Cornell International Affairs Review, Editorial Board (Cornell University Library, 2011-11-01)
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    When Should the US Intervene? Criteria for Military Intervention in Weak Countries
    Keohane, Robert (Cornell University Library, 2011-11-01)
    When should the United States intervene militarily in weak countries? This is a topic of pressing international concern because the United States keeps intervening in weak countries. We are currently involved indirectly in Libya and very deeply in Afghanistan, as well as still being involved to some extent in Iraq. We have a propensity to engage in this kind of activity, but it hasn’t always worked out well for us. We need to reconsider the issue, and I want to discuss what the criteria should be for the United States when intervening militarily.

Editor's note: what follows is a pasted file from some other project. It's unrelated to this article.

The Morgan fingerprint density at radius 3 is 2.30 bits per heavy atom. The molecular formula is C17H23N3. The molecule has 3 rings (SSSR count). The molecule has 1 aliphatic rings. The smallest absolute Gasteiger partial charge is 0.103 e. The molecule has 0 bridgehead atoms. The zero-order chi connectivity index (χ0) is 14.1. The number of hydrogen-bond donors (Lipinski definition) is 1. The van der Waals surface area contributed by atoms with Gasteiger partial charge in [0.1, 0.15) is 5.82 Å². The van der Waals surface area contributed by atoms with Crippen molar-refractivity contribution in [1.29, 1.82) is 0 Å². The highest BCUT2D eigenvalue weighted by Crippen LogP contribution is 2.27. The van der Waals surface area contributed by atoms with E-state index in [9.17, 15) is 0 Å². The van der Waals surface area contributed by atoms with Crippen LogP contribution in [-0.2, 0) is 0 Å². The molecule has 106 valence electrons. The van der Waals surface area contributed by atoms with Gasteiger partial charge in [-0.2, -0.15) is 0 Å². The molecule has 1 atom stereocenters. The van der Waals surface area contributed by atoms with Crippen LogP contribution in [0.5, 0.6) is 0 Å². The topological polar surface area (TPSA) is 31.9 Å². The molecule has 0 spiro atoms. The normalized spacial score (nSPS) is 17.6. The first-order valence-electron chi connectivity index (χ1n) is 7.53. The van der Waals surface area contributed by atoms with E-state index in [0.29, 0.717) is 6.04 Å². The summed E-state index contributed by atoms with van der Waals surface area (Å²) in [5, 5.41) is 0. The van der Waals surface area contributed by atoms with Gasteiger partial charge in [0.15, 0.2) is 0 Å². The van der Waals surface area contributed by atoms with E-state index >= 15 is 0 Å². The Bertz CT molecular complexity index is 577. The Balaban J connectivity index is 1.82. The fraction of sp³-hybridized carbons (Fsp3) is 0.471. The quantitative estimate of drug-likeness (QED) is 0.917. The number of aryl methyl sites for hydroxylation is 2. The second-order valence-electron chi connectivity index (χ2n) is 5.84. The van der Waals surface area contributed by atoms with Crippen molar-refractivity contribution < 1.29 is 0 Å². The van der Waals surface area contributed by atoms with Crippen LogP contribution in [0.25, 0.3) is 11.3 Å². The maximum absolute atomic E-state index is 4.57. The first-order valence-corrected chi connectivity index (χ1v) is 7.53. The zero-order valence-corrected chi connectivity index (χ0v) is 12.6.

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    The Problems With American Exceptionalism
    Borjian, Timothy (Cornell University Library, 2011-11-01)
    In 2001, German President Johannes Rau made a statement that divided Germany. In an interview with a television station, Rau said that although he is “pleased and grateful” to be German, he cannot be “proud” of it––as “it is not an achievement to be German, [but] just a matter of luck.” This statement drew criticism from the opposition in Germany who claimed that without patriotism, it is not possible to adequately represent the interests of the country. Many politicians called for Rau’s resignation or, at the very least, a recant of his words––he did neither. The uproar died down shortly after, and Rau served as President for another three years.